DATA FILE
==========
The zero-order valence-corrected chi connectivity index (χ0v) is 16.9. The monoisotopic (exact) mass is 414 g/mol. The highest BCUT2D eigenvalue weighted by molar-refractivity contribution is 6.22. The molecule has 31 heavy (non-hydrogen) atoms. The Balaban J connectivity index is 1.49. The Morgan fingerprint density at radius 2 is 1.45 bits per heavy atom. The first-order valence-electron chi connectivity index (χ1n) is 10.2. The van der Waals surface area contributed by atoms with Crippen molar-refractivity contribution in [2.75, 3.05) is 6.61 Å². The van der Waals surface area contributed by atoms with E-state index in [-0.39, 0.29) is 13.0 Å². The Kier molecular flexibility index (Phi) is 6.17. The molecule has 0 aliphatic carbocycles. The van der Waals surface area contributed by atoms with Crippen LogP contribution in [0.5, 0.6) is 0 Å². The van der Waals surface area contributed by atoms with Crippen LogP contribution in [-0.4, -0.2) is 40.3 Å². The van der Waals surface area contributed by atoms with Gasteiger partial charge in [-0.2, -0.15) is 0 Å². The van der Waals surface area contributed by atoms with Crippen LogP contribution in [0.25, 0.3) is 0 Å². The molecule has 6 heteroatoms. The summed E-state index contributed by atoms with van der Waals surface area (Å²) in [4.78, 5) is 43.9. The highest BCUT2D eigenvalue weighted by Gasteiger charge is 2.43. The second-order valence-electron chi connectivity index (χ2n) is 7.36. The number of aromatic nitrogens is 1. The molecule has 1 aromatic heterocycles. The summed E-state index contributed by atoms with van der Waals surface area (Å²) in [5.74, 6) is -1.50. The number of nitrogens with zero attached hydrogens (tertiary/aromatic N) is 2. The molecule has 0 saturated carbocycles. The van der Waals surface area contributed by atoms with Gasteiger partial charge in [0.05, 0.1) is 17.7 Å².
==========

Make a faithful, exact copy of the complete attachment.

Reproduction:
The zero-order valence-corrected chi connectivity index (χ0v) is 16.9. The monoisotopic (exact) mass is 414 g/mol. The highest BCUT2D eigenvalue weighted by molar-refractivity contribution is 6.22. The molecule has 31 heavy (non-hydrogen) atoms. The Balaban J connectivity index is 1.49. The Morgan fingerprint density at radius 2 is 1.45 bits per heavy atom. The first-order valence-electron chi connectivity index (χ1n) is 10.2. The van der Waals surface area contributed by atoms with Crippen molar-refractivity contribution in [2.75, 3.05) is 6.61 Å². The van der Waals surface area contributed by atoms with E-state index in [-0.39, 0.29) is 13.0 Å². The Kier molecular flexibility index (Phi) is 6.17. The molecule has 0 aliphatic carbocycles. The van der Waals surface area contributed by atoms with Crippen LogP contribution in [0.5, 0.6) is 0 Å². The van der Waals surface area contributed by atoms with Crippen LogP contribution in [-0.4, -0.2) is 40.3 Å². The van der Waals surface area contributed by atoms with Gasteiger partial charge in [-0.2, -0.15) is 0 Å². The van der Waals surface area contributed by atoms with Crippen LogP contribution in [0.25, 0.3) is 0 Å². The molecule has 6 heteroatoms. The summed E-state index contributed by atoms with van der Waals surface area (Å²) in [4.78, 5) is 43.9. The highest BCUT2D eigenvalue weighted by Gasteiger charge is 2.43. The second-order valence-electron chi connectivity index (χ2n) is 7.36. The number of aromatic nitrogens is 1. The molecule has 1 aromatic heterocycles. The summed E-state index contributed by atoms with van der Waals surface area (Å²) in [5.74, 6) is -1.50. The number of nitrogens with zero attached hydrogens (tertiary/aromatic N) is 2. The molecule has 0 saturated carbocycles. The van der Waals surface area contributed by atoms with Gasteiger partial charge in [0.05, 0.1) is 17.7 Å².